Walt Harris is a Homewood rec league sports coach who talks to youth about bullying. Nothing strange there, except that as a mixed martial arts (MMA) fighter, the 2001 Homewood High School grad makes his living by beating up opponents, effectively bullying them into submission.
“When I speak to kids in school, the reaction I get is crazy. I’ll be talking to them about bullying in assemblies, and I’ll say I was bullied,” Walt recounts. “The whole crowd will gasp. They don’t believe me.”
Walt stands 6 foot 4 and weighs 260 pounds. How could he be bullied? Because he wasn’t always a big guy. He was 155 pounds as he headed to Homewood High. “Growing up (as) the youngest in my family, the youngest in the neighborhood out of the boys, I got picked on, I got bullied, I got beat up.”
He was even beaten up by a girl. “I was that timid,” he admits.
But Walt, aka “The Big Ticket,” is timid no more. He has a courage that has taken him from Homewood to a No. 12 ranking in the heavyweight division of the Ultimate Fighting Championship, the largest MMA promotion company in the world that features the highest level fighters on its roster.
The 35-year-old hasn’t just grown physically. He’s grown into a husband, a father and a youth sports coach too. He’s done all of this as he has come full circle, becoming a part of the very city that gave him his start.
Walt also spent time in his youth at the Bessemer home of his grandmother, Lillian Morgan, while his single mother Vivian Morgan worked two jobs, including running the post office in Homewood.
In those days, Walt was reluctant to stand up for himself. He needed a push, and his grandmother provided it. “She’d make me go out there and fight,” he recalls. “That was part of her training and teaching me to stand up for myself. I would run. I was like, ‘I don’t want to fight this dude.’”
Lillian Morgan would hang her grandson’s dinner in the balance if he didn’t go out and fight. “‘You’re not going to eat,’” he recalled her saying. “I thank my grandmother for that. I know she’s looking down proud. I was like, ‘I’m scared of everybody.’ I was never one to stand up for myself by myself.”
His grandmother would watch the scene unfold from indoors. She witnessed him being bullied and would see him run. “She was like, ‘That ain’t gonna work. You need to go out there and stand up for yourself. If you don’t, it’s going to continue to happen.’”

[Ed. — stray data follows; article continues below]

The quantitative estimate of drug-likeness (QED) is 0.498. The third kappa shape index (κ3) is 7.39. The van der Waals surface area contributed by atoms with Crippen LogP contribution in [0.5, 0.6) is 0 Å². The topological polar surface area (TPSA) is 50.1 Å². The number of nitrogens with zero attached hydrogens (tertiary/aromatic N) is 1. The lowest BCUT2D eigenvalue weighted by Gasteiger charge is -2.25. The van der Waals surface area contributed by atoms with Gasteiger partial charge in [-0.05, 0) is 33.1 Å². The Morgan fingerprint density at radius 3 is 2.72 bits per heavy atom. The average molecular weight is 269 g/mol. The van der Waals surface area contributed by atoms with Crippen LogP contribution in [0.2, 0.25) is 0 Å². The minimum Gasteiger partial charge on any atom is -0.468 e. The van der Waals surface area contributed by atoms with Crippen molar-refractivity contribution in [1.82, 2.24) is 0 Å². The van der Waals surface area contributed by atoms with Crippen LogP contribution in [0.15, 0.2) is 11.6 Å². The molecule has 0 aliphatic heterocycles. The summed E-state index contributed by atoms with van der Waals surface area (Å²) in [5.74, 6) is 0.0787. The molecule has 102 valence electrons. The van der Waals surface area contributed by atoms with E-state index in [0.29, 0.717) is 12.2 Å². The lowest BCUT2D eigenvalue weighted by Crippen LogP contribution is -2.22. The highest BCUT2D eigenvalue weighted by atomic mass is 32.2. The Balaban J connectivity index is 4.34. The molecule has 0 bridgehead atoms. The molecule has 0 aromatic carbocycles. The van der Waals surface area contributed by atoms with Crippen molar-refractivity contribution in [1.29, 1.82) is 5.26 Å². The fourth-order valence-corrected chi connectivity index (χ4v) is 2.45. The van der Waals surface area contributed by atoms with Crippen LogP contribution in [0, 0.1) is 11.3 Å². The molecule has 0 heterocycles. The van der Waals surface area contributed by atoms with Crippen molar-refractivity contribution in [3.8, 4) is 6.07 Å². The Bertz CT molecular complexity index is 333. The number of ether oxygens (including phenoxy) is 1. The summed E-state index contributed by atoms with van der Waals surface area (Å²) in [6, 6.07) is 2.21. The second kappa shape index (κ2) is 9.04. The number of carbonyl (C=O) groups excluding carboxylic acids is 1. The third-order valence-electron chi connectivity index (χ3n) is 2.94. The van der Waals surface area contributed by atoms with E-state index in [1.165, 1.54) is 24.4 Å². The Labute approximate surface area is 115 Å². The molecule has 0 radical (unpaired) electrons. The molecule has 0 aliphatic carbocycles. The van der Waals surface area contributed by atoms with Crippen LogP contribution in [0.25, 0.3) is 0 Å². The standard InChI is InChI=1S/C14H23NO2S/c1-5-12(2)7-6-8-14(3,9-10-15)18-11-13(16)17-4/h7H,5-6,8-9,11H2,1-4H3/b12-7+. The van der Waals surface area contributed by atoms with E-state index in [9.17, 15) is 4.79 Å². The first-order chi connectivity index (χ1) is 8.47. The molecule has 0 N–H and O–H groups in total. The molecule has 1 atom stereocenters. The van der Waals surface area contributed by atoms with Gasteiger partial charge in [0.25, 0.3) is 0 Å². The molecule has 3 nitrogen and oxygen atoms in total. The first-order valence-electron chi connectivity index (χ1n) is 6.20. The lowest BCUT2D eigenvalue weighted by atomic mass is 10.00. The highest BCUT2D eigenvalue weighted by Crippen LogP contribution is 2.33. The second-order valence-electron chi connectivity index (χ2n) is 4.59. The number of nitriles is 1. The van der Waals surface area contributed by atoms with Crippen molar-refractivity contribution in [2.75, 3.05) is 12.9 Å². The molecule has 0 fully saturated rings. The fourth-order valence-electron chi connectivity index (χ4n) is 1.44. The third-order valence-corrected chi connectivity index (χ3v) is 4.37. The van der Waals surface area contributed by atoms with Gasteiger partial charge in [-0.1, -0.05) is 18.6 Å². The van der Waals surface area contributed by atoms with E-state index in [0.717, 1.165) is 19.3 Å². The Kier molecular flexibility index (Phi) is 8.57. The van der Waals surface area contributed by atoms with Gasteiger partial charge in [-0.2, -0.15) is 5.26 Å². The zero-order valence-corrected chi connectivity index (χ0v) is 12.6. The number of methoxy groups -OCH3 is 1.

That taught Walt a lesson that went beyond physically standing up for himself. It taught him to not run from his problems. He says he had a lot of issues from growing up without a father and dealing with his mother having to work two jobs.
His grandmother knew it was more than just a “go beat somebody up” mentality. “It was about being a man and understanding you can’t run when things get hard,” he says. “I think that’s what’s put me in a position to be successful today, why I’ve gotten as far as I have.”
The heavyweight says he could have quit a long time ago over several different things. He’s faced a lot of adversity but has always found a way. “I always keep going,” he says. “My wife doesn’t understand sometimes. ‘How do you keep that mindset?’ I think that came from our grandmother. I think she raised us that way. Don’t quit. Always find a way.”
Walt’s athletic ambition was to play in the NBA, perhaps following in the Nike footsteps of his favorite player Kobe Bryant. After playing on the Homewood Patriots basketball team, Walt took his basketball talents to Jacksonville State University.
It was during his time with the Gamecocks that he met Angela Haley, who would become his wife. She was driving on the JSU campus when she stopped at a traffic light and glanced to her left to find Walt in the passenger seat of the neighboring car. “Our eyes met,” she recalls. “I felt a connection.”
The chance encounter soon yielded a conversation, and the pair realized they had something in common. She lived in his hometown. “I moved to Homewood because I always heard Homewood had good schools,” says Angela. “I’ve always had it in my head that I was going to live in Homewood. I just can’t even ever imagine leaving.”